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Biochemistry. 1997 Oct 7;36(40):12364-70.

Kinetic properties of saquinavir-resistant mutants of human immunodeficiency virus type 1 protease and their implications in drug resistance in vivo.

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Protein Studies Program, Oklahoma Medical Research Foundation, University of Oklahoma Health Sciences Center, Oklahoma City 73104, USA.


In order to study the basis of resistance of human immunodeficiency virus, type 1 (HIV-1), to HIV-1 protease inhibitor saquinavir, the catalytic and inhibition properties of the wild-type HIV-1 protease and three saquinavir resistant mutants, G48V, L90M, and G48V/L90M, were compared. The kinetic parameter kcat/Km was determined for these proteases using eight peptide substrates whose sequences were derived from the natural processing site sequences of HIV-1. The kcat/Km values were determined using conventional steady-state kinetics as well as initial velocities of mixed substrate cleavages under the condition where the substrate concentrations [S]o << Km. The independently determined kcat and Km values for some of the substrates confirmed the accuracy of the mixed-substrate method and also permitted the calculation in all cases of true rather than relative kcat/Km values. The Ki values were also determined. Using a previously described kinetic model [Tang, J., & Hartsuck, J. A. (1995) FEBS Lett. 367, 112-116], the relative processing activities of HIV-1 protease variants were estimated in the saquinavir concentration range of 0-10(-7) M. Although the protease activity of G48V, L90M, and G48V/L90M are only about 10, 7, and 3% of that of the wild-type HIV-1 protease in the absence of inhibitor, the resistance tendencies of the three mutants are clearly manifest by relatively less activity loss as inhibitor concentration becomes higher. Also, the ratios of the activities of the four protease species at certain saquinavir concentrations appear to correlate with the population ratios of the four protease species at different time points of clinical trials. This correlation suggests that the population ratio of the protease species is driven by in vivo saquinavir concentration, which appears to be in the range 10(-10)-10(-9) M during the clinical trials.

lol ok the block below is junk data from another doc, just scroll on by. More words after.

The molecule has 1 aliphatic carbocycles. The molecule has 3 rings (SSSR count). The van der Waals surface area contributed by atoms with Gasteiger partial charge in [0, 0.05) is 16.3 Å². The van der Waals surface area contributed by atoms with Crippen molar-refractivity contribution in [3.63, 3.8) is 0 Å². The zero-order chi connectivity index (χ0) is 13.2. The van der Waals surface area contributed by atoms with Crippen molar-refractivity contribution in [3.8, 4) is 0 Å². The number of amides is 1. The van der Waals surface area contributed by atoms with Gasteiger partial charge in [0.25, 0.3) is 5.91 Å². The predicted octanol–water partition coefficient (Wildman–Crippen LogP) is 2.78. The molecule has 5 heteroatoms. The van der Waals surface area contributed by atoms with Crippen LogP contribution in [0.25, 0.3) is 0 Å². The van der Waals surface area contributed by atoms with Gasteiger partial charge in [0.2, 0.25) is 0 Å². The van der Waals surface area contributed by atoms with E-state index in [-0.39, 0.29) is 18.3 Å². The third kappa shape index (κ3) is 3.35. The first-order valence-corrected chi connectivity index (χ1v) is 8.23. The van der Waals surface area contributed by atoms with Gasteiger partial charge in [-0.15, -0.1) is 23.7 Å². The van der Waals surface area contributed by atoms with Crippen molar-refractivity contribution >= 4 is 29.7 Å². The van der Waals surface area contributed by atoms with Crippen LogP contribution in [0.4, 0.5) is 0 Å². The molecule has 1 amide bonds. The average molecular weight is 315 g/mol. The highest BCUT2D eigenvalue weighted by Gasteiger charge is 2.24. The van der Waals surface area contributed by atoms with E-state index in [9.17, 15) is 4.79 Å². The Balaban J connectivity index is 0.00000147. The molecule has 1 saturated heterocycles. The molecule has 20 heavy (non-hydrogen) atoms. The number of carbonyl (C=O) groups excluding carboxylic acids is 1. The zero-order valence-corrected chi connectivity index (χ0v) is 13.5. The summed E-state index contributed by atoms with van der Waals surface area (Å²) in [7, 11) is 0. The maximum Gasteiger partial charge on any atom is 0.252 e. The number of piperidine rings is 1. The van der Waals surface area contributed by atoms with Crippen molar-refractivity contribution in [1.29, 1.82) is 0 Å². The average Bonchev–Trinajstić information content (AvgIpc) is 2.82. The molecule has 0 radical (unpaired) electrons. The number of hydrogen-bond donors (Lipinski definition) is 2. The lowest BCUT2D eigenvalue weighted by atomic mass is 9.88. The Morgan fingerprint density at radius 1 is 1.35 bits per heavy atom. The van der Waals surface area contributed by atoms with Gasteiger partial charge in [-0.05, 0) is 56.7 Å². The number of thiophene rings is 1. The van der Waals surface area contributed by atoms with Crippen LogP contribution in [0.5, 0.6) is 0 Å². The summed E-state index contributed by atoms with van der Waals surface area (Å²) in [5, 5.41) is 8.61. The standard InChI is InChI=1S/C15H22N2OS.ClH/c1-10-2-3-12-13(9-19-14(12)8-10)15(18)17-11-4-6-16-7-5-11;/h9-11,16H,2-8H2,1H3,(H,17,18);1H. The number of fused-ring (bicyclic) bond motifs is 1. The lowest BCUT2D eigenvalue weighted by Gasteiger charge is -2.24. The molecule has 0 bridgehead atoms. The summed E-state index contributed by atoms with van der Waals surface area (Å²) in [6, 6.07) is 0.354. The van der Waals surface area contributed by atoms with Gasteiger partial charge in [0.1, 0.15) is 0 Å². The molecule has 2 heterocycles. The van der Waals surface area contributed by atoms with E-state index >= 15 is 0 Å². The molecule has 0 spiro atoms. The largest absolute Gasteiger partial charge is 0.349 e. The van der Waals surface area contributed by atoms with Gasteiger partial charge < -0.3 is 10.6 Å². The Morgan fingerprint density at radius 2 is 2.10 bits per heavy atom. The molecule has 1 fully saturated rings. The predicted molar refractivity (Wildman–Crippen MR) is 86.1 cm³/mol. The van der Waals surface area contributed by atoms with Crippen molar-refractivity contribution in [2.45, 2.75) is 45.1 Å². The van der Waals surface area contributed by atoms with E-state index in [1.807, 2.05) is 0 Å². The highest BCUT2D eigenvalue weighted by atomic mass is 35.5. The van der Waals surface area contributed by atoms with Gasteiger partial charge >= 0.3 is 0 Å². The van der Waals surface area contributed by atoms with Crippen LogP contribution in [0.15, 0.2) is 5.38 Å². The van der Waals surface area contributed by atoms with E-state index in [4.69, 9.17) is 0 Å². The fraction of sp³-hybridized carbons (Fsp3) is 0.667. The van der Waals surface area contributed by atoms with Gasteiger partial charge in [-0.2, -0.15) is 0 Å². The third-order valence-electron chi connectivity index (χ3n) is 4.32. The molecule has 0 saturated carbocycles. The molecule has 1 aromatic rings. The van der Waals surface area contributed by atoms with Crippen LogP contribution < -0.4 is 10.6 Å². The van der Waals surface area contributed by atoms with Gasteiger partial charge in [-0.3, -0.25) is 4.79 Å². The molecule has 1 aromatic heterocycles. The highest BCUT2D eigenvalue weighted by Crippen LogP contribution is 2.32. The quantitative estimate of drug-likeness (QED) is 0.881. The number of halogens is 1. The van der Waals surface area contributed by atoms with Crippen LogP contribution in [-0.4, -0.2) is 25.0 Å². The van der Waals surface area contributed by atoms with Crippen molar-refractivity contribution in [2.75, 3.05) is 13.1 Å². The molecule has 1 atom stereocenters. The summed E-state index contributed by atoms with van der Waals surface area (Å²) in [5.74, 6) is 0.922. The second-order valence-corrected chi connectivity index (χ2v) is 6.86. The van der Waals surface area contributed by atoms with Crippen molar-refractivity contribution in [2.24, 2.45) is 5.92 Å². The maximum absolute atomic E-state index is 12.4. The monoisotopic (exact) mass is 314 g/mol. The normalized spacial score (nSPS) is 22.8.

[Indexed for MEDLINE]

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